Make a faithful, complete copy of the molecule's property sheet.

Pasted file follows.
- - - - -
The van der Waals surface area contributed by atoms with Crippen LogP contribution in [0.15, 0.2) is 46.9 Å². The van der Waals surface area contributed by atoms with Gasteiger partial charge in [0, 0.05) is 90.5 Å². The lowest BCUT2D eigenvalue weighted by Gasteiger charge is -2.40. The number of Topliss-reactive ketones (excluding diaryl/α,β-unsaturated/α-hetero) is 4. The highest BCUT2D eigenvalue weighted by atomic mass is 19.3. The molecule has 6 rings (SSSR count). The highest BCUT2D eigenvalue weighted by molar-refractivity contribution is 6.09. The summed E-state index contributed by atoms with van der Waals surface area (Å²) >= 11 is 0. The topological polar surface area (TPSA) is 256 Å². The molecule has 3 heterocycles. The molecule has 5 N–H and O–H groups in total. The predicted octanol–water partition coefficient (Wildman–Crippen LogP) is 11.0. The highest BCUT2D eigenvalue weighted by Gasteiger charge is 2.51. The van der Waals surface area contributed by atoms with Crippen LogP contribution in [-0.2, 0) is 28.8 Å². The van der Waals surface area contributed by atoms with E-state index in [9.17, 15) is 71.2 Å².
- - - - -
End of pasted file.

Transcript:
The van der Waals surface area contributed by atoms with Crippen LogP contribution in [0.15, 0.2) is 46.9 Å². The van der Waals surface area contributed by atoms with Gasteiger partial charge in [0, 0.05) is 90.5 Å². The lowest BCUT2D eigenvalue weighted by Gasteiger charge is -2.40. The number of Topliss-reactive ketones (excluding diaryl/α,β-unsaturated/α-hetero) is 4. The highest BCUT2D eigenvalue weighted by atomic mass is 19.3. The molecule has 6 rings (SSSR count). The highest BCUT2D eigenvalue weighted by molar-refractivity contribution is 6.09. The summed E-state index contributed by atoms with van der Waals surface area (Å²) >= 11 is 0. The topological polar surface area (TPSA) is 256 Å². The molecule has 3 heterocycles. The molecule has 5 N–H and O–H groups in total. The predicted octanol–water partition coefficient (Wildman–Crippen LogP) is 11.0. The highest BCUT2D eigenvalue weighted by Gasteiger charge is 2.51. The van der Waals surface area contributed by atoms with Crippen LogP contribution in [-0.2, 0) is 28.8 Å². The van der Waals surface area contributed by atoms with E-state index in [9.17, 15) is 71.2 Å².